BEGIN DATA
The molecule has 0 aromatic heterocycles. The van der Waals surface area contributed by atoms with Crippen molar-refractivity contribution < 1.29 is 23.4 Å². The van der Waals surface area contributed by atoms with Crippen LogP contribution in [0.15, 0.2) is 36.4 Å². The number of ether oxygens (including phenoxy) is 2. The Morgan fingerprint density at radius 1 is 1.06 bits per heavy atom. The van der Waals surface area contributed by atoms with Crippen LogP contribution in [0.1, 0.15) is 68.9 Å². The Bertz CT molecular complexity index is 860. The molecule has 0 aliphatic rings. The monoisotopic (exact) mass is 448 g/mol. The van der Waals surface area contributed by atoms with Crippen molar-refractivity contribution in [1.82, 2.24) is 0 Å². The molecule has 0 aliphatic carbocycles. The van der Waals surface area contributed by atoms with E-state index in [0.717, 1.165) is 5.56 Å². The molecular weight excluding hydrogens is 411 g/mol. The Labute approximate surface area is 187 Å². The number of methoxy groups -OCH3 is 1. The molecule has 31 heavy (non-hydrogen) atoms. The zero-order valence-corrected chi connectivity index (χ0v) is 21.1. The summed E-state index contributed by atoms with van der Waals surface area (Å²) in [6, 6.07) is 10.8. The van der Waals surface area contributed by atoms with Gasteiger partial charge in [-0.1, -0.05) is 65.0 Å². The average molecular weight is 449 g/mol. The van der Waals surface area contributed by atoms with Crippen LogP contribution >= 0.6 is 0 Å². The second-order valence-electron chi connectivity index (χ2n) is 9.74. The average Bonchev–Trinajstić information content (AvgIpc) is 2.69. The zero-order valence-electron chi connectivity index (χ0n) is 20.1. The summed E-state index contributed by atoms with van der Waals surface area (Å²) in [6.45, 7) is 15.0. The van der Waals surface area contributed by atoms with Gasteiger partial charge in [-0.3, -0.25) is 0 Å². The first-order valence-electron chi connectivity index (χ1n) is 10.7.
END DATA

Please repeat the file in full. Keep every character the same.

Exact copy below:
The molecule has 0 aromatic heterocycles. The van der Waals surface area contributed by atoms with Crippen molar-refractivity contribution < 1.29 is 23.4 Å². The van der Waals surface area contributed by atoms with Crippen LogP contribution in [0.15, 0.2) is 36.4 Å². The number of ether oxygens (including phenoxy) is 2. The Morgan fingerprint density at radius 1 is 1.06 bits per heavy atom. The van der Waals surface area contributed by atoms with Crippen LogP contribution in [0.1, 0.15) is 68.9 Å². The Bertz CT molecular complexity index is 860. The molecule has 0 aliphatic rings. The monoisotopic (exact) mass is 448 g/mol. The van der Waals surface area contributed by atoms with Crippen molar-refractivity contribution in [1.82, 2.24) is 0 Å². The molecule has 0 aliphatic carbocycles. The van der Waals surface area contributed by atoms with E-state index in [0.717, 1.165) is 5.56 Å². The molecular weight excluding hydrogens is 411 g/mol. The Labute approximate surface area is 187 Å². The number of methoxy groups -OCH3 is 1. The molecule has 31 heavy (non-hydrogen) atoms. The zero-order valence-corrected chi connectivity index (χ0v) is 21.1. The summed E-state index contributed by atoms with van der Waals surface area (Å²) in [6, 6.07) is 10.8. The van der Waals surface area contributed by atoms with Gasteiger partial charge in [-0.1, -0.05) is 65.0 Å². The average molecular weight is 449 g/mol. The van der Waals surface area contributed by atoms with Crippen LogP contribution >= 0.6 is 0 Å². The second-order valence-electron chi connectivity index (χ2n) is 9.74. The average Bonchev–Trinajstić information content (AvgIpc) is 2.69. The zero-order valence-electron chi connectivity index (χ0n) is 20.1. The summed E-state index contributed by atoms with van der Waals surface area (Å²) in [6.45, 7) is 15.0. The van der Waals surface area contributed by atoms with Gasteiger partial charge in [-0.3, -0.25) is 0 Å². The first-order valence-electron chi connectivity index (χ1n) is 10.7.